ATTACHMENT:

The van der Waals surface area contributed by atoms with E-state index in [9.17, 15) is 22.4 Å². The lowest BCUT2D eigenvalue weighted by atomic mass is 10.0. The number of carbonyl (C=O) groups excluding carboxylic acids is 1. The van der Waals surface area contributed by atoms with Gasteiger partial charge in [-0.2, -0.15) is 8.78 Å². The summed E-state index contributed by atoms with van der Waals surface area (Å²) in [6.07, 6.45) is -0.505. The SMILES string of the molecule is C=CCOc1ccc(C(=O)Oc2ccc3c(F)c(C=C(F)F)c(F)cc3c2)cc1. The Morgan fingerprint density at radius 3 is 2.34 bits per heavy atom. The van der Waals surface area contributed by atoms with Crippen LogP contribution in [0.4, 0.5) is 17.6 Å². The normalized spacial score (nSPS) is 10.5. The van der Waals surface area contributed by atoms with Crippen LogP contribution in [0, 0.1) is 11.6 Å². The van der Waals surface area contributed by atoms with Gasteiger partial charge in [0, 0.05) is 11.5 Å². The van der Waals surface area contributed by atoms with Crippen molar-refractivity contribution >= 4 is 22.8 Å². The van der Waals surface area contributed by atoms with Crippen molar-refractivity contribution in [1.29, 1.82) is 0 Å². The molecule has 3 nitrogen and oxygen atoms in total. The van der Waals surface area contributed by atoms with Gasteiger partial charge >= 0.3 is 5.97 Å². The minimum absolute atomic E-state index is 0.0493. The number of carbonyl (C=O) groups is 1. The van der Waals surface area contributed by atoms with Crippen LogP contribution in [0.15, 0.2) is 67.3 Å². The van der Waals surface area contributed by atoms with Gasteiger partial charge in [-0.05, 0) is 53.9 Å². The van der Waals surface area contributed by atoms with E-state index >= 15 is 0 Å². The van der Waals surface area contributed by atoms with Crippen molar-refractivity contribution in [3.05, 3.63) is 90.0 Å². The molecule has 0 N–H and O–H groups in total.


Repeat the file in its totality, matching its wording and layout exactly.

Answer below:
The van der Waals surface area contributed by atoms with E-state index in [9.17, 15) is 22.4 Å². The lowest BCUT2D eigenvalue weighted by atomic mass is 10.0. The number of carbonyl (C=O) groups excluding carboxylic acids is 1. The van der Waals surface area contributed by atoms with Gasteiger partial charge in [-0.2, -0.15) is 8.78 Å². The summed E-state index contributed by atoms with van der Waals surface area (Å²) in [6.07, 6.45) is -0.505. The SMILES string of the molecule is C=CCOc1ccc(C(=O)Oc2ccc3c(F)c(C=C(F)F)c(F)cc3c2)cc1. The Morgan fingerprint density at radius 3 is 2.34 bits per heavy atom. The van der Waals surface area contributed by atoms with Crippen LogP contribution in [0.4, 0.5) is 17.6 Å². The normalized spacial score (nSPS) is 10.5. The van der Waals surface area contributed by atoms with Crippen LogP contribution in [0, 0.1) is 11.6 Å². The van der Waals surface area contributed by atoms with Gasteiger partial charge in [0, 0.05) is 11.5 Å². The van der Waals surface area contributed by atoms with Crippen molar-refractivity contribution >= 4 is 22.8 Å². The van der Waals surface area contributed by atoms with Crippen molar-refractivity contribution in [1.29, 1.82) is 0 Å². The molecule has 3 nitrogen and oxygen atoms in total. The van der Waals surface area contributed by atoms with Gasteiger partial charge >= 0.3 is 5.97 Å². The minimum absolute atomic E-state index is 0.0493. The number of carbonyl (C=O) groups is 1. The van der Waals surface area contributed by atoms with Crippen LogP contribution in [0.15, 0.2) is 67.3 Å². The van der Waals surface area contributed by atoms with Gasteiger partial charge in [-0.05, 0) is 53.9 Å². The van der Waals surface area contributed by atoms with E-state index >= 15 is 0 Å². The van der Waals surface area contributed by atoms with Crippen molar-refractivity contribution in [3.05, 3.63) is 90.0 Å². The molecule has 0 N–H and O–H groups in total.